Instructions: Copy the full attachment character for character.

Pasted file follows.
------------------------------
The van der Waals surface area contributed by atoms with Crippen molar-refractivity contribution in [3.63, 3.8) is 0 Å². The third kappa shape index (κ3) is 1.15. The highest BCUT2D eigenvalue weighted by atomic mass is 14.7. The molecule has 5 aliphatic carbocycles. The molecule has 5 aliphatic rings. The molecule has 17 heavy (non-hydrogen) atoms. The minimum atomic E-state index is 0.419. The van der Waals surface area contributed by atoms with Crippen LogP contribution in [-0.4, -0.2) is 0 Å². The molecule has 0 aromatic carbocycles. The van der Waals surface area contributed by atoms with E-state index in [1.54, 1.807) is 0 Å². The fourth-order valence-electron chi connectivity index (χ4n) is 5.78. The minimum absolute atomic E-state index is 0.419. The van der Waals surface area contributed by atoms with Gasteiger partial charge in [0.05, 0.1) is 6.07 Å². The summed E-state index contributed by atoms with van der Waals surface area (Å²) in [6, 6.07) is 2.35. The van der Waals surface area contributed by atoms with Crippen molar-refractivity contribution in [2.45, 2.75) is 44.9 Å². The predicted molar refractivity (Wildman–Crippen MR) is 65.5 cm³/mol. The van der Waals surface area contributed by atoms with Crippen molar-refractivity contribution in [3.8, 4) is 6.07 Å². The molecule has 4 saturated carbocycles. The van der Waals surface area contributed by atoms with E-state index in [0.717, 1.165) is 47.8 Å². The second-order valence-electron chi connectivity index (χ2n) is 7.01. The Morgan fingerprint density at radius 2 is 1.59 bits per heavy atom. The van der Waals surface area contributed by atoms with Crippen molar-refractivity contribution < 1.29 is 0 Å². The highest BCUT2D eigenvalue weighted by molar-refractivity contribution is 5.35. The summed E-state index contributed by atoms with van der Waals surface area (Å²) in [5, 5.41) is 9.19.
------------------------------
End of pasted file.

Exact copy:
The van der Waals surface area contributed by atoms with Crippen molar-refractivity contribution in [3.63, 3.8) is 0 Å². The third kappa shape index (κ3) is 1.15. The highest BCUT2D eigenvalue weighted by atomic mass is 14.7. The molecule has 5 aliphatic carbocycles. The molecule has 5 aliphatic rings. The molecule has 17 heavy (non-hydrogen) atoms. The minimum atomic E-state index is 0.419. The van der Waals surface area contributed by atoms with Crippen LogP contribution in [-0.4, -0.2) is 0 Å². The molecule has 0 aromatic carbocycles. The van der Waals surface area contributed by atoms with E-state index in [1.54, 1.807) is 0 Å². The fourth-order valence-electron chi connectivity index (χ4n) is 5.78. The minimum absolute atomic E-state index is 0.419. The van der Waals surface area contributed by atoms with Gasteiger partial charge in [0.05, 0.1) is 6.07 Å². The summed E-state index contributed by atoms with van der Waals surface area (Å²) in [6, 6.07) is 2.35. The van der Waals surface area contributed by atoms with Crippen molar-refractivity contribution in [2.45, 2.75) is 44.9 Å². The predicted molar refractivity (Wildman–Crippen MR) is 65.5 cm³/mol. The van der Waals surface area contributed by atoms with Crippen molar-refractivity contribution in [3.8, 4) is 6.07 Å². The molecule has 4 saturated carbocycles. The van der Waals surface area contributed by atoms with E-state index in [0.717, 1.165) is 47.8 Å². The second-order valence-electron chi connectivity index (χ2n) is 7.01. The Morgan fingerprint density at radius 2 is 1.59 bits per heavy atom. The van der Waals surface area contributed by atoms with Crippen molar-refractivity contribution < 1.29 is 0 Å². The highest BCUT2D eigenvalue weighted by molar-refractivity contribution is 5.35. The summed E-state index contributed by atoms with van der Waals surface area (Å²) in [5, 5.41) is 9.19.